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Scope of Land Supervisor’s Powers

A judgment by the Supreme Court recently established the scope of instructions the Land Supervisor is authorized to issue in regard to the common property of a condominium defined as a “complex building.”

 

In the case at hand, the appellants and the respondents are owners of units in a condominium made up of two structures, with each structure consisting of a yard and a fence between them. Each structure holds four units and each of those units has a separate entrance without a common stairwell.

 

The owners of two units located in the same structure approached the Supervisor of Condominiums, claiming that two units located in the second structure created in the yard a continuous access path from the street to that structure and, for such purposes, destroyed part of the fence that separated the two structures, all without the other owners’ consent.

 

The respondents asked the Supervisor to exercise her powers and hold that the building must be run as a complex building, whereby the apartments hold no authority to create an access path. For their part, the appellants argued that this was a single condominium, with the entire yard area constituting common property that all unit owners may use.

 

The Supervisor found in favor of the appeal and held that the building is a complex building that was run as such and should continue to be run as such. The Supervisor noted that following a visit she conducted at the location, it seemed there was never an access path, in light of the fence clearly separating the two structures. The Supervisor dismissed the appellants’ claim that section 59 of the law grants her power to regulate the manner in which expenses are distributed in regard to common property alone. The Supervisor further held that this section explicitly stipulates that once a condominium has been designated a complex building, the separation shall apply both in terms of the duty to participate in expenses and in terms of its management and maintenance. Therefore, it must be ordered that the common property areas close to each structure shall be attached to them. Further, it was decided that the management of the common property and the duty to participate in its maintenance expenses shall apply to the unit owners in each of the structures independently and in accordance with the portions attached to them.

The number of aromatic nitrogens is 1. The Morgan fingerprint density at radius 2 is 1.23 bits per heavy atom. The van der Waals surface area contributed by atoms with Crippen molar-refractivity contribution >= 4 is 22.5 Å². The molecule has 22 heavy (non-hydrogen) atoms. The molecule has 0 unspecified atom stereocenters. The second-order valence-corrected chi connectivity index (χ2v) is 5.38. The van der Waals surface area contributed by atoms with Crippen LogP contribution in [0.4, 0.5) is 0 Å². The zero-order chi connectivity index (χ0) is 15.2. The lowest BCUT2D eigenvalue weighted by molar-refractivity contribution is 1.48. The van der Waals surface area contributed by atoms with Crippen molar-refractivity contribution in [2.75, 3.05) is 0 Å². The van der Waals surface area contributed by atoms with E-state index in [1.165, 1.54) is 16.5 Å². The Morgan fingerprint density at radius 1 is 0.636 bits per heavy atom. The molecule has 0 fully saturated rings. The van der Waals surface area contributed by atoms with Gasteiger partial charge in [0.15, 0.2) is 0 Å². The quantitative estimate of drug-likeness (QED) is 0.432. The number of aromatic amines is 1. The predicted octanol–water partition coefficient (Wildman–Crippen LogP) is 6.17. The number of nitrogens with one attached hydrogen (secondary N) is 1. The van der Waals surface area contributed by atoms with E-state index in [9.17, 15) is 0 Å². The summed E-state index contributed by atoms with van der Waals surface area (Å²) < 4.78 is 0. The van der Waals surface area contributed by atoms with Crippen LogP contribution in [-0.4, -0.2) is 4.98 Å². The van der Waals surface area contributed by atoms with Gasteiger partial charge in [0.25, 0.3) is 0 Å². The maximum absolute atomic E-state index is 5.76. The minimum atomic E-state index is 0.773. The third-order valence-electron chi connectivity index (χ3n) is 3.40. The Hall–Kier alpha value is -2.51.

An appeal of the decision was dismissed by the District Court, hence the appellants’ application for leave to appeal to the Supreme Court.

 

The Supreme Court dismissed the appeal and held that section 59 distinguishes between two categories of complex buildings: an “attached” complex building, where the common property in each part of the building is attached to the units in that part alone, and a “non-attached” complex building, where only the management and maintenance components of the common property are independent. As a result, the unit owners in the condominium hold the authority to establish a complex building of either category, but the Supervisor is authorized to order the constitution of a “non-attached” complex building.